Why Is Resilience And Well-Being A Hot Topic?

resilience as physical resilience as a concept on a compass

The best way to answer this question is to look into some of the surveys that have been carried out in workplaces recently and reported by the CIPD.

If you have any doubt about the impact of mental ill health in your workplace, then I have selected the stats below to help you better understand what might be happening.

Key findings

  • A total of 12.8 million working days were lost because of work-related stress, anxiety and depression in 2018-19, amounting to an average of 21.2 days lost per case, official data has shown.
  • Data from the Labour Force Survey, analysed by the Health and Safety executive (HSE) showed that incidences of work-related stress, depression and anxiety have increased steadily since 2014-15, reaching a rate of 1,800 cases per 100,000 workers in the most recent figures.
  • Mental health was the most common type of work-related ill-health, accounting for 44 per cent of all work-related illness, and women saw more incidences of such conditions; over the years 2016-17 to 2018-19, there were an average of 2,020 cases per 100,000 female workers, compared with 1,490 cases per 100,000 male workers.

So the statistics tell a clear story and many organisations will report that they have brought in a range of schemes to help their staff. It would seem that these are not having the desired effect and it’s not hard to find expert opinions that question the impact of those training and support programmes.

For example, Louise Aston, the wellbeing campaign director at Business in the Community (BITC), said a “profound cultural shift” was needed so that work enhanced rather than harmed mental health. “People who come to work don’t expect to be physically injured and they should also not expect to be psychologically harmed,” she said. “Too many employers are tinkering at the edges of change rather than making the fundamental differences that are really needed to improve their employees’ mental health.”

Addressing the ongoing stigma and discrimination around Mental Health?

Let’s look at the findings of surveys that have tried to uncover what might be going on.

  • In the study of 1,000 part and full-time employees by Canada Life Group, one in five (21 per cent) said they were embarrassed to take time off for mental illness, and 40 per cent felt it was easier to be absent for a physical ailment than a mental health condition.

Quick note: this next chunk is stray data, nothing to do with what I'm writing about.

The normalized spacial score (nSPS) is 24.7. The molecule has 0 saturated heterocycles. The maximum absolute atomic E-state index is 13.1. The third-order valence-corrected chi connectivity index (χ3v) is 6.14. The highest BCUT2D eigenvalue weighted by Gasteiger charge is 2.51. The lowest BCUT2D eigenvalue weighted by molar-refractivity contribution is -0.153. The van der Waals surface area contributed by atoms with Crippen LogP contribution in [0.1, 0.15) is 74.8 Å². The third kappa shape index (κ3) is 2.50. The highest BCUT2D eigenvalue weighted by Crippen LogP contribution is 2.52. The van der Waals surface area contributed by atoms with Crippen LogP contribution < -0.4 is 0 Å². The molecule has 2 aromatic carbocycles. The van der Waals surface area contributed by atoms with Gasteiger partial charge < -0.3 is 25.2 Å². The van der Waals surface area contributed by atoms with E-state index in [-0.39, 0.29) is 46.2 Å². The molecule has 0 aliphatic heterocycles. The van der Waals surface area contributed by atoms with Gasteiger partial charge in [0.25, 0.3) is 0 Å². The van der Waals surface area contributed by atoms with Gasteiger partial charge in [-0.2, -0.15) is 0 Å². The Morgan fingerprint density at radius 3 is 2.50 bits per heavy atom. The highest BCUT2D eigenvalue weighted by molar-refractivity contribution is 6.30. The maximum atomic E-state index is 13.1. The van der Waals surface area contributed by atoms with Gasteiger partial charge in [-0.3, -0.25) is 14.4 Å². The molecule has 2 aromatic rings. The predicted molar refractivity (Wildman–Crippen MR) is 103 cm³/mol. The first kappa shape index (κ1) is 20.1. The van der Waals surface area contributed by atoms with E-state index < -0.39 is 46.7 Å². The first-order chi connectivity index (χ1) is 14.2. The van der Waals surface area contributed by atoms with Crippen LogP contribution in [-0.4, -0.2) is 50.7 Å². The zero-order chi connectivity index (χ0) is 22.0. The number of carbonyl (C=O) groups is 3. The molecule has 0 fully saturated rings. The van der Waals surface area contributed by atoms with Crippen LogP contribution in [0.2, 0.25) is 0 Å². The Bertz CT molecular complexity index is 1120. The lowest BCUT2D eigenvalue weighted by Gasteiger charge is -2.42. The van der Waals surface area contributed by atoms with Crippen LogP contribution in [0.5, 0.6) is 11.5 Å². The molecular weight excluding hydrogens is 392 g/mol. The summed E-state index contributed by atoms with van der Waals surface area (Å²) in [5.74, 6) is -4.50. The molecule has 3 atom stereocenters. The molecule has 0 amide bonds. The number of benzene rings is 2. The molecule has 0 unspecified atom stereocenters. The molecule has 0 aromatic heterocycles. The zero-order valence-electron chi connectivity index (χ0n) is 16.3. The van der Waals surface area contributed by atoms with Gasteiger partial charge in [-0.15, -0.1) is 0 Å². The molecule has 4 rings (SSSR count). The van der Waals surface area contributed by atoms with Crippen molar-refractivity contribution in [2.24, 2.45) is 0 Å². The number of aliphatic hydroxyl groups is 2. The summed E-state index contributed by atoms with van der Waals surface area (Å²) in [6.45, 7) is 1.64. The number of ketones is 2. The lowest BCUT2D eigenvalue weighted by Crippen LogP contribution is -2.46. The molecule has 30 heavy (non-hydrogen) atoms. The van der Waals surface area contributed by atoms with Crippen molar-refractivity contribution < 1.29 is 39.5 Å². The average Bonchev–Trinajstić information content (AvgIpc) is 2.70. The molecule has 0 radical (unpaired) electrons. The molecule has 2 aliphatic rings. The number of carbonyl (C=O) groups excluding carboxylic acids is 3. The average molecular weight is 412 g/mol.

• This compared to just 29 per cent who felt it was easier to take time off for a physical illness in 2018, a drop of 11 percentage points, which the study said indicated a “persistent problem” in mental health presenteeism.
  • Half of senior managers privately consider workers with mental ill-health a liability, new research has suggested, as employees continue to raise concerns that admitting mental health problems to their bosses could harm their careers.

It should now be obvious to us, that we need to take action to improve our own organisation’s responses. Here are the opinions of some key experts with their suggestions for creating a more caring workplace.

Opinion leaders

Jill Mead, co-founder and managing director of TalkOut, said: “HR managers and business leaders must take responsibility for ensuring their organisation has a mentally healthy environment where people can talk about mental health in the same way they talk about physical health without fear of consequences.”

“If we’re going to make any progress, mental health needs to stop being seen as a taboo, particularly in professional environments, and there needs to be an understanding and acknowledgement that people with mental health conditions can often thrive at work with the right support.”

Professor Sir Cary Cooper, CIPD president, said that while many companies wanted to take high-level action to improve wellbeing, too many simply went for the low-hanging fruit. “They do mindfulness at lunch, diet or exercise, or mental health first aid, but it is not really strategically done,” he said.

“All the evidence shows you need to train and select line managers for social or emotional intelligence. We’re not seeing that kind of thing going on.”

So what can we do?

Our challenge is to reflect on the culture of our own organisation and look at what is going on with our employees.

Can your people really talk about their mental health concerns and will you respond in a truly supportive and caring way? Set the tone for your team and lead the way forward for your organisation by considering your own actions.

Would you like to learn more? Our Resilience Training Course will help you and your team to improve your resilience and ability to cope with adversity.

Thanks again

Sean

Sean McPheat

Managing Director

MTD Training   | Image courtesy of Big Stock Photo

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Originally published: 29 January, 2020



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